The start of a text exploring four observations I have made on the seeming contradictions within the internet.
We think of the internet as a World Wide Web. Yet it is mostly American.
The narrative about the internet has always been on the global nature of the internet. While it is indeed the case that it's global and there seem to be no restrictions for me, other than language, to explore .ru, .cn or .fr. I hardly do so. This goes for a lot of people I know. While I have little experience on the 'other'internets. it came to my attention that while for example in other parts of the world Facebook might not be so dominant, services like Google's Orkut or Google+ are. It seems that the dominant services on the internet are American, also for the .ru and .fr audiences.
This makes sense if one looks at the Internet's (US military) history and the history of transatlantic communications. The nature of the infrastructure seems biased towards a western, predominantly American hegemony. So the question arises whether this is a bad thing or not. And whether the use of a global narrative for a an infrastructure that benefits mostly American companies is an example of cultural hegemony?
The contradiction of having these very positive and emancipatory notions about the internet while it's in essence a military infrastructure built in pursuit of geopolitical goals comes from the adaptation of the internet by the counterculture. The descendants of the counterculture saw in the internet the ultimate technology that embodied their ideas on how flat hierarchies and the free flow of information where key components towards individualization, independence and harmonic society. The idea is that as long as everyone can tap into the flow of information, and everyone can add to it people can learn and improve. The world wide nature in this is important because the counterculture has it's history in a number of small communes that where spread out around the US and it was deemed necessary to have the like minded people across the us in contact with each other.s.
The internet is supposed to be about communication and access to information but it's mostly used to feed an economy based on attention.
The internet is promoted as an agent of emancipation, individual empowerment and as a new public sphere. At the same time the majority of it is driven by an advertising economy that revolves around content to produce clicks rather than citizens.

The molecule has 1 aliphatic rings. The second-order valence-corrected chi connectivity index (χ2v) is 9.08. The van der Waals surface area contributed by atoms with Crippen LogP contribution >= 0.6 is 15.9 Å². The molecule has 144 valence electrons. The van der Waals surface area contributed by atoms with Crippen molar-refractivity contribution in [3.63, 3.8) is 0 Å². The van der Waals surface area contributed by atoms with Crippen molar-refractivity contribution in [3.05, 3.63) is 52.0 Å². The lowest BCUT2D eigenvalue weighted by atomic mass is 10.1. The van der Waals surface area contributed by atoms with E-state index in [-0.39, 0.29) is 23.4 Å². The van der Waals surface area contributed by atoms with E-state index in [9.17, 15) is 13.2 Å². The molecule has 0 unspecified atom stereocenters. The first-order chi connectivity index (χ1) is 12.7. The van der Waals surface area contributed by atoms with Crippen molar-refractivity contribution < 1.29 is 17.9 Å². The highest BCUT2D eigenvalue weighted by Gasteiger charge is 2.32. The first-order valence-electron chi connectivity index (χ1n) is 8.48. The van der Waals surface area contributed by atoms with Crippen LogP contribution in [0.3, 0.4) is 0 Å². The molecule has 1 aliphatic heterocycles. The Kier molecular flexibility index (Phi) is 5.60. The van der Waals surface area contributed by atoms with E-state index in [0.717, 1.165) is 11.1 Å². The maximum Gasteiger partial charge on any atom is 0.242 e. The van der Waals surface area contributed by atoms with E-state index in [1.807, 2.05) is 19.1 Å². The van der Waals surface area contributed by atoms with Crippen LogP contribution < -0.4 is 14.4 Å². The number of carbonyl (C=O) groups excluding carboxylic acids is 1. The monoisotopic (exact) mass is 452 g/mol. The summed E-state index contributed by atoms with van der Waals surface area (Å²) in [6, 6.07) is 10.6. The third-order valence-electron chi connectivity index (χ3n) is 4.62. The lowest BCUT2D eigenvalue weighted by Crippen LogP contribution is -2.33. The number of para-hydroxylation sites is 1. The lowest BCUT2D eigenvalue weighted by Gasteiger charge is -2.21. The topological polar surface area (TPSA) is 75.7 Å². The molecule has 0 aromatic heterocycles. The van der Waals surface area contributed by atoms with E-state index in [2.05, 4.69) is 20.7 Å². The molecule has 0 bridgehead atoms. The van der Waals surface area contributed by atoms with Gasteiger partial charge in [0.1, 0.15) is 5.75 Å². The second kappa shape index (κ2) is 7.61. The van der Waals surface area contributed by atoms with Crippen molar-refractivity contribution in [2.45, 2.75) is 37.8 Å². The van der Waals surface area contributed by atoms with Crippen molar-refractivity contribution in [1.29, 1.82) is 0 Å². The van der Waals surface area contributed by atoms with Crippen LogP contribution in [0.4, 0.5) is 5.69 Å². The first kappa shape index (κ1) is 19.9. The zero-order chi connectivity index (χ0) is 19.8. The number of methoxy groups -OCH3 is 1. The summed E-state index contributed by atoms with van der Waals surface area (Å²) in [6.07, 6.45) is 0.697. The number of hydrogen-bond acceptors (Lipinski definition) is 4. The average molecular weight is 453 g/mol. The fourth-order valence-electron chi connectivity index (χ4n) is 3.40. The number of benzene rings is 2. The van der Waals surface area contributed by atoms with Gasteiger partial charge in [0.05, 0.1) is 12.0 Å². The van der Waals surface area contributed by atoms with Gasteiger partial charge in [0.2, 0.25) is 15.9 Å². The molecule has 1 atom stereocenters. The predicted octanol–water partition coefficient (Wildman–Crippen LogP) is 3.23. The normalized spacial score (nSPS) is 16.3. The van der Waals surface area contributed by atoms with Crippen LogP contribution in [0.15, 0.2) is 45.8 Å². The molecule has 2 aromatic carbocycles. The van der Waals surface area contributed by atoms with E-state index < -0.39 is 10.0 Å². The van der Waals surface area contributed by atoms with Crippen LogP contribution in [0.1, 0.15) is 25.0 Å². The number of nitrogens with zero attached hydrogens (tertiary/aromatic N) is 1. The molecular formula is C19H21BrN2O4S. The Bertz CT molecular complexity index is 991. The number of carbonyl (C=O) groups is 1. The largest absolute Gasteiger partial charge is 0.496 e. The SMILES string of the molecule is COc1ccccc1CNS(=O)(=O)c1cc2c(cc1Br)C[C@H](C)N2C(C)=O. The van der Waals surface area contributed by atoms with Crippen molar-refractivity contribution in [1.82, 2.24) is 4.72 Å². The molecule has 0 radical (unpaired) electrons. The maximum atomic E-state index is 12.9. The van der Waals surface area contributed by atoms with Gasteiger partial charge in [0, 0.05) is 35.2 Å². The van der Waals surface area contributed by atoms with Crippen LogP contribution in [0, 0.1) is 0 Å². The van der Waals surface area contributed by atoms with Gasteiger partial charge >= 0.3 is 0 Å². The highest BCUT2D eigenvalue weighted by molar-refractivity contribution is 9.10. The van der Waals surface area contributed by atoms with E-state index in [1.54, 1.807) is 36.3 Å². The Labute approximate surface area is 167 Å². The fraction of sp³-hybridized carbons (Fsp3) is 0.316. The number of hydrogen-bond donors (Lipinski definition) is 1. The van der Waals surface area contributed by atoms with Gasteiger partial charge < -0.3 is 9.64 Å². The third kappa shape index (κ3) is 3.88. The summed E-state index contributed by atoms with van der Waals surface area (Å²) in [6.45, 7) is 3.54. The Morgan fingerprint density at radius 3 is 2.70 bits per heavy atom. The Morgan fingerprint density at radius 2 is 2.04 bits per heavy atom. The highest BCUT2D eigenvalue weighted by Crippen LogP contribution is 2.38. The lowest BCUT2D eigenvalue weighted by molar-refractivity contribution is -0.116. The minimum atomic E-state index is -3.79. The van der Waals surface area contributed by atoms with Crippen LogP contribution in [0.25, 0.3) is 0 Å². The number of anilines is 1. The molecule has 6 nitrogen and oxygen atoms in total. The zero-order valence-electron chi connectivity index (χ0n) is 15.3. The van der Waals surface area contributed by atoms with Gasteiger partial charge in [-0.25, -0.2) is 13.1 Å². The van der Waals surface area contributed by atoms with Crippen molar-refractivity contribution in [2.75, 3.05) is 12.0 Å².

It's cloud, wireless, neutral and emancipatory. Vs physical, cabled, political and controlling. On how the internet has been framed and it's nature presented in certain ways that, while maybe not completely untrue, give little attention of the alternative ways we could and should consider it.
What neo-liberalism does apparently is re-purposing terminology. So when a business or organization refers to a concept like freedom for example. you have all these specific (pre-neo-)liberal notions of freedom embedded in your mind. While in practice entirely different things are meant or acted out. So instead of philosophical or liberal ideas of freedom that are geared towards autonomy for individuals, a neoliberal concept of freedom should be more seen in the light of market economy. In that context freedom usually means the freedom for companies to have and expand markets and the freedom for individuals to consume the goods or services offered in these markets. So when Hillary Clinton makes a stance for internet freedom which notion of freedom is she referring to?
Dichotomy because precisely because Internet is a neo-liberal technology. The observed dichotomies exist because as a neo-liberal technology the internet is at the same time producing both the promises and showing the realities of itself.
What I find interesting is not to see the obscuring and contradictory narrative regarding the internet as a deliberate conspiracy of some sorts but rather as something that is not planned, develops organically, and is a bit out of control. It's not a deliberate process by a few parties against others, although the developments benefit some more than others.